Cliches, hmmh…I’m sure you have heard of the word like a million times. What exactly is a cliche? A cliche can refer to an overused phrase or expression. You know, the one you used to write in compositions, “My heart beat fast like the West African tom tom drums .” Remember now? Well, the worst thing about writing a cliche is making your audience reading that cliche.
In this post, we will be looking at it as an overused plot idea. Apart from driving people crazy, cliches dilute your story. By relying on old ideas, you deny yourself a challenge of creating something more. Besides, you become a lazy writer.
Let’s look at some of the cliches people normally use:
Abusive or absentee parents
This storyline has been used so many times, that every time you read such, you can’t help but growl. Most of the time, they end up finding each other and forgiving and all that jazz.
The love triangle
well, you have read this too. Two lovesick puppies vying for the same girl or dude. She then ends up choosing the one they have had the obvious chemistry with, and they live happily ever after. Sigh! This is common in romance novels. For once I would like a twist. Maybe fall in love with someone who he/she thinks is the right guy, then ends up being the wrong guy, but she/has to live with the choice anyway? Hmmh…
Yep, romance novels are notorious for this as well. There just has to be a man (they are mostly men), who is the only person that can make the situation better or the world better. It could be a story in a small town, but they just have to involve the whole world in it.
The woman of steel
This one is usually tough as nails, can make grown men cry and hates them…a lot. Apparently, one of them did something in her childhood which made her grow up to hate men. This storyline makes me…and a whole lotta people out there want to roll their eyes. Advice? Please stop.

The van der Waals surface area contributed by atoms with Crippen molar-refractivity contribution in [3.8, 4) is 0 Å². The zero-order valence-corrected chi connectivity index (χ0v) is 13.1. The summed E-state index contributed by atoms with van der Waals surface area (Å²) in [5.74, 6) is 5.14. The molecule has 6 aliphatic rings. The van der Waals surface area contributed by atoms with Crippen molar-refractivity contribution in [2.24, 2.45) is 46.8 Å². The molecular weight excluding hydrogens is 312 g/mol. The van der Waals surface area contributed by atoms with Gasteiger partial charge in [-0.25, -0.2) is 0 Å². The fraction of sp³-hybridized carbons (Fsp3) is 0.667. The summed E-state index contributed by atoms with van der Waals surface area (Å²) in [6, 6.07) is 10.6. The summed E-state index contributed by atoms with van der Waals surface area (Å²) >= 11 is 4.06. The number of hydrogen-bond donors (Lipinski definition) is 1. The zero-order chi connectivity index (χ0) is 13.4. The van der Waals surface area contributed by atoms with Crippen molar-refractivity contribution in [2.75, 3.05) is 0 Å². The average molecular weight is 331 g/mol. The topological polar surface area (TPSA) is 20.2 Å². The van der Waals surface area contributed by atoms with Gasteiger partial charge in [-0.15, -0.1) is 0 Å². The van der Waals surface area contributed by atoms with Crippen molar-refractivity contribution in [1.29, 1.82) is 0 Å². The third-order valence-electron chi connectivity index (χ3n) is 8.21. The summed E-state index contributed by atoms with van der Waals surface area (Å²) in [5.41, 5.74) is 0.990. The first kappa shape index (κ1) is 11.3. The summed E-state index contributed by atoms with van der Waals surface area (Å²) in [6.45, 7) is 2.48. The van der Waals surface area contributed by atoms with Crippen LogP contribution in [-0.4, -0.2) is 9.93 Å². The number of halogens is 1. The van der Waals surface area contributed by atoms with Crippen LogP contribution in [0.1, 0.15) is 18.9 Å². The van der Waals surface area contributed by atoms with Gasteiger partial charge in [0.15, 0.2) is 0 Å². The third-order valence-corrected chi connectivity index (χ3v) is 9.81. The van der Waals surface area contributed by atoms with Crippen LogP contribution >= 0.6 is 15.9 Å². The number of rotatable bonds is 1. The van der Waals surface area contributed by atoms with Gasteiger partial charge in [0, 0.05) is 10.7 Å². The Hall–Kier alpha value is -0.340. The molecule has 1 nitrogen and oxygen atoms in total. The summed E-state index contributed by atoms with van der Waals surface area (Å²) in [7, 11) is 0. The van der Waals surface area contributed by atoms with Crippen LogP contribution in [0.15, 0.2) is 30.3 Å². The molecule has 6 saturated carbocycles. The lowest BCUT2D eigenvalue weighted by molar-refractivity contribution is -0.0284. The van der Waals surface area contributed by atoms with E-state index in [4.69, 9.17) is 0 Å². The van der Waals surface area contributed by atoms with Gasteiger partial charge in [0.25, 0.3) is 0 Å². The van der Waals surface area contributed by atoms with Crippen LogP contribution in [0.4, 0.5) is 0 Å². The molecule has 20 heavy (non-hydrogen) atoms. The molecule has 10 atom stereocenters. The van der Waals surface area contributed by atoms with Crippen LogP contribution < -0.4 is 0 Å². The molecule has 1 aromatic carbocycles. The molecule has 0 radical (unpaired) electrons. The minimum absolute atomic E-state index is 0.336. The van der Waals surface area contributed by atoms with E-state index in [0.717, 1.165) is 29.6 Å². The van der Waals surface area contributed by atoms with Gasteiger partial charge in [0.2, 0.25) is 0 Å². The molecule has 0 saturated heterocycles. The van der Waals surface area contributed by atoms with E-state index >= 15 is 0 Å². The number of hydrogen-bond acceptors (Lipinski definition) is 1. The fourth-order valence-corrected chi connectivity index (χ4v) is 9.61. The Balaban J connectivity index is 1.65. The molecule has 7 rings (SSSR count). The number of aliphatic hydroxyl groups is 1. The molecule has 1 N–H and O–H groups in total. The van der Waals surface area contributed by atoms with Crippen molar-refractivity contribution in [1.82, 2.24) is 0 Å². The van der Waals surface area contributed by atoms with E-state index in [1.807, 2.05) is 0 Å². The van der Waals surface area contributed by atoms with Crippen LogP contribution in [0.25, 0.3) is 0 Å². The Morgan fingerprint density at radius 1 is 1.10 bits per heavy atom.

The love at first sight
This one is the typical, I was walking on a bridge, or playing basketball with my friends, shirtless, then I turned (slow motion), my eyes wide open (in slow motion) and I saw you walking and smiling with your friends (also in slow motion). Then viola! We fell in love.
The obvious happily ever after
Okay, I must say that I love happily ever afters like the next chick. Who doesn’t? After all, mapenzi yanarun dunia. There is enough evil in the world to last us millennia. It is nice to know that in literature, there is hope that good will prevail over evil. Readers don’t hate happily ever after stories, they just dislike the obvious ones. The ones you can tell after reading the first page or the blurb.
The tall, dark and handsome dude
Well, apart from being TDH, he is rich and has a six-pack. His sweat also smells like cinnamon. The girl he is after is usually poor and has a bad past. (insert eye roll) This is a common stereotype that waters down your writing from the get-go. Move away from this and create a character that the reader can relate to.
Cliches were not always cliches. They were once fresh ideas. The real challenge should be how to tell the same story differently. Challenging, right? Yes, it is, but the good thing about creative writing, the fulfilment is in creating awesome plots from already known storylines.